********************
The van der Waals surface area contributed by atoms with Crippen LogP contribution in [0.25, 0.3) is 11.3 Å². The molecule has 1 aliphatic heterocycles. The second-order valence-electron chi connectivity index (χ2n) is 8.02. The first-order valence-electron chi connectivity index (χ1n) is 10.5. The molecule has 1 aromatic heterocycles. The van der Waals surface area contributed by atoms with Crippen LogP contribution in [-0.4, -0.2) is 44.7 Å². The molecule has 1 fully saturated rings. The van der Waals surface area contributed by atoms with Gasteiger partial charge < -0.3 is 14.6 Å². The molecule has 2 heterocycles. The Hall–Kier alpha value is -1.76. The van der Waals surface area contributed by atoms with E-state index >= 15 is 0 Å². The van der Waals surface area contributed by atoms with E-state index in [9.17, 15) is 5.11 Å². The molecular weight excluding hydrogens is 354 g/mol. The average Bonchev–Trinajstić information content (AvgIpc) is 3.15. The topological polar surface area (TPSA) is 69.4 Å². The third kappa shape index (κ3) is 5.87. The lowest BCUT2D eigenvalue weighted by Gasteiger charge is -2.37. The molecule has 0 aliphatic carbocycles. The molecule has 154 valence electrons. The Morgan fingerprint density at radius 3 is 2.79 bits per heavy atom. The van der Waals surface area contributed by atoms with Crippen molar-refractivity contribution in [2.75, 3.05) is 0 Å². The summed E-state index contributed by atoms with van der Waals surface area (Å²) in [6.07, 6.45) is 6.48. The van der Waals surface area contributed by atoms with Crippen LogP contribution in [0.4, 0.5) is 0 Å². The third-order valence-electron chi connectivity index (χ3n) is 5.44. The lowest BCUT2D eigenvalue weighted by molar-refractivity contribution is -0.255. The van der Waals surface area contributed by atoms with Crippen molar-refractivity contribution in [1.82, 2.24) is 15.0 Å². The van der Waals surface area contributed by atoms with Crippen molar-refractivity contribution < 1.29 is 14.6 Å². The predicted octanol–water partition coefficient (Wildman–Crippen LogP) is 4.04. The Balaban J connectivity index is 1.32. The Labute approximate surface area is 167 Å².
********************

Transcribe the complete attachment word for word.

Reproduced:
The van der Waals surface area contributed by atoms with Crippen LogP contribution in [0.25, 0.3) is 11.3 Å². The molecule has 1 aliphatic heterocycles. The second-order valence-electron chi connectivity index (χ2n) is 8.02. The first-order valence-electron chi connectivity index (χ1n) is 10.5. The molecule has 1 aromatic heterocycles. The van der Waals surface area contributed by atoms with Crippen LogP contribution in [-0.4, -0.2) is 44.7 Å². The molecule has 1 fully saturated rings. The van der Waals surface area contributed by atoms with Gasteiger partial charge < -0.3 is 14.6 Å². The molecule has 2 heterocycles. The Hall–Kier alpha value is -1.76. The van der Waals surface area contributed by atoms with E-state index >= 15 is 0 Å². The van der Waals surface area contributed by atoms with E-state index in [9.17, 15) is 5.11 Å². The molecular weight excluding hydrogens is 354 g/mol. The average Bonchev–Trinajstić information content (AvgIpc) is 3.15. The topological polar surface area (TPSA) is 69.4 Å². The third kappa shape index (κ3) is 5.87. The lowest BCUT2D eigenvalue weighted by Gasteiger charge is -2.37. The molecule has 0 aliphatic carbocycles. The molecule has 154 valence electrons. The Morgan fingerprint density at radius 3 is 2.79 bits per heavy atom. The van der Waals surface area contributed by atoms with Crippen molar-refractivity contribution in [2.75, 3.05) is 0 Å². The summed E-state index contributed by atoms with van der Waals surface area (Å²) in [6.07, 6.45) is 6.48. The van der Waals surface area contributed by atoms with Crippen LogP contribution in [0.4, 0.5) is 0 Å². The third-order valence-electron chi connectivity index (χ3n) is 5.44. The lowest BCUT2D eigenvalue weighted by molar-refractivity contribution is -0.255. The van der Waals surface area contributed by atoms with Crippen molar-refractivity contribution in [1.82, 2.24) is 15.0 Å². The van der Waals surface area contributed by atoms with Crippen molar-refractivity contribution < 1.29 is 14.6 Å². The predicted octanol–water partition coefficient (Wildman–Crippen LogP) is 4.04. The Balaban J connectivity index is 1.32. The Labute approximate surface area is 167 Å².